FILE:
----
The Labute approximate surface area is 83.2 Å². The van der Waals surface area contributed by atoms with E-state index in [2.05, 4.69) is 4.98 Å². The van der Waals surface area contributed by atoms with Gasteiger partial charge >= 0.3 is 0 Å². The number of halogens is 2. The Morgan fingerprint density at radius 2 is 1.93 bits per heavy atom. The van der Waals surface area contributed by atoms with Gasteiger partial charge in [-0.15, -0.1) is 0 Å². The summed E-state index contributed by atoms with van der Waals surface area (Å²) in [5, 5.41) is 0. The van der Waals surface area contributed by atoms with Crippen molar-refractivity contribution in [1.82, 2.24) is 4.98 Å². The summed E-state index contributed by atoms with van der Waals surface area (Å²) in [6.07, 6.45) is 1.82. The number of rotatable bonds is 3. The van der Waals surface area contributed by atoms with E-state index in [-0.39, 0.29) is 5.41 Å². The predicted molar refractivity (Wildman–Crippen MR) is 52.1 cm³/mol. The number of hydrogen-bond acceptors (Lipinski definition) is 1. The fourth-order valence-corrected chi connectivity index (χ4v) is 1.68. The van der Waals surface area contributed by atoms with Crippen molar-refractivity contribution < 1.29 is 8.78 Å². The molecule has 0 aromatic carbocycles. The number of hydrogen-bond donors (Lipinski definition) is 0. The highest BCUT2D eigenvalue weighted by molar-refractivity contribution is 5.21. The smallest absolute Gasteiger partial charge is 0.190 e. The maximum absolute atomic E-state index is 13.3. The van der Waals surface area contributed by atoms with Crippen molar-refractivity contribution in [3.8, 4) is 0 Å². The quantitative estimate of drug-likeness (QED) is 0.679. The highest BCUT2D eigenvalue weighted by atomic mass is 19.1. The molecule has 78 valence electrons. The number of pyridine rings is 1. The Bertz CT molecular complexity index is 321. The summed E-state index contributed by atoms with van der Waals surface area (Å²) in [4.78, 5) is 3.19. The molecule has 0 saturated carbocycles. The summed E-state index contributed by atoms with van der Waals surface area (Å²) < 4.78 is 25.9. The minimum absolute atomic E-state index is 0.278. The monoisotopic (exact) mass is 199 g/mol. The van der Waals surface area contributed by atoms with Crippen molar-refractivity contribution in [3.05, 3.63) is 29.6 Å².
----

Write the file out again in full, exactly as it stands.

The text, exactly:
The Labute approximate surface area is 83.2 Å². The van der Waals surface area contributed by atoms with E-state index in [2.05, 4.69) is 4.98 Å². The van der Waals surface area contributed by atoms with Gasteiger partial charge >= 0.3 is 0 Å². The number of halogens is 2. The Morgan fingerprint density at radius 2 is 1.93 bits per heavy atom. The van der Waals surface area contributed by atoms with Gasteiger partial charge in [-0.15, -0.1) is 0 Å². The summed E-state index contributed by atoms with van der Waals surface area (Å²) in [5, 5.41) is 0. The van der Waals surface area contributed by atoms with Crippen molar-refractivity contribution in [1.82, 2.24) is 4.98 Å². The summed E-state index contributed by atoms with van der Waals surface area (Å²) in [6.07, 6.45) is 1.82. The number of rotatable bonds is 3. The van der Waals surface area contributed by atoms with E-state index in [-0.39, 0.29) is 5.41 Å². The predicted molar refractivity (Wildman–Crippen MR) is 52.1 cm³/mol. The number of hydrogen-bond acceptors (Lipinski definition) is 1. The fourth-order valence-corrected chi connectivity index (χ4v) is 1.68. The van der Waals surface area contributed by atoms with Crippen molar-refractivity contribution < 1.29 is 8.78 Å². The molecule has 0 aromatic carbocycles. The number of hydrogen-bond donors (Lipinski definition) is 0. The highest BCUT2D eigenvalue weighted by molar-refractivity contribution is 5.21. The smallest absolute Gasteiger partial charge is 0.190 e. The maximum absolute atomic E-state index is 13.3. The van der Waals surface area contributed by atoms with Crippen molar-refractivity contribution in [3.8, 4) is 0 Å². The quantitative estimate of drug-likeness (QED) is 0.679. The highest BCUT2D eigenvalue weighted by atomic mass is 19.1. The molecule has 78 valence electrons. The number of pyridine rings is 1. The Bertz CT molecular complexity index is 321. The summed E-state index contributed by atoms with van der Waals surface area (Å²) in [4.78, 5) is 3.19. The molecule has 0 saturated carbocycles. The summed E-state index contributed by atoms with van der Waals surface area (Å²) < 4.78 is 25.9. The minimum absolute atomic E-state index is 0.278. The monoisotopic (exact) mass is 199 g/mol. The van der Waals surface area contributed by atoms with Crippen molar-refractivity contribution in [3.05, 3.63) is 29.6 Å².